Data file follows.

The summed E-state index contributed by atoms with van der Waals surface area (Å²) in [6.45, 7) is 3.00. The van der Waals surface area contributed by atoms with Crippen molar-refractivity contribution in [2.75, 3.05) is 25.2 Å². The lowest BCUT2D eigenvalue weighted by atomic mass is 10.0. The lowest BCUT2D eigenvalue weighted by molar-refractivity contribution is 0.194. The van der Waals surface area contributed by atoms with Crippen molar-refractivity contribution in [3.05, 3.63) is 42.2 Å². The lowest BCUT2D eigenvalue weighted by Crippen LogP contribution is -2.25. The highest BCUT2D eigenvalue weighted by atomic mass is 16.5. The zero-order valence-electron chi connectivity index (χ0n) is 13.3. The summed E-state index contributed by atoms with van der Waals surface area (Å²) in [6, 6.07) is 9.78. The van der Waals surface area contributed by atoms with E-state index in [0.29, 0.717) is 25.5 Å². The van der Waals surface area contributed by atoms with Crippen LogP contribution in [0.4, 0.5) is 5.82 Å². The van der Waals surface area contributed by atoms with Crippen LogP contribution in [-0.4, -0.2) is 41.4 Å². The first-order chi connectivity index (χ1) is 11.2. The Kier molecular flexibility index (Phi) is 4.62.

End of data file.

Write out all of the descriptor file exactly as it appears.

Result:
The summed E-state index contributed by atoms with van der Waals surface area (Å²) in [6.45, 7) is 3.00. The van der Waals surface area contributed by atoms with Crippen molar-refractivity contribution in [2.75, 3.05) is 25.2 Å². The lowest BCUT2D eigenvalue weighted by atomic mass is 10.0. The lowest BCUT2D eigenvalue weighted by molar-refractivity contribution is 0.194. The van der Waals surface area contributed by atoms with Crippen molar-refractivity contribution in [3.05, 3.63) is 42.2 Å². The lowest BCUT2D eigenvalue weighted by Crippen LogP contribution is -2.25. The highest BCUT2D eigenvalue weighted by atomic mass is 16.5. The zero-order valence-electron chi connectivity index (χ0n) is 13.3. The summed E-state index contributed by atoms with van der Waals surface area (Å²) in [6, 6.07) is 9.78. The van der Waals surface area contributed by atoms with E-state index in [0.29, 0.717) is 25.5 Å². The van der Waals surface area contributed by atoms with Crippen LogP contribution in [0.4, 0.5) is 5.82 Å². The van der Waals surface area contributed by atoms with Crippen LogP contribution in [-0.4, -0.2) is 41.4 Å². The first-order chi connectivity index (χ1) is 11.2. The Kier molecular flexibility index (Phi) is 4.62.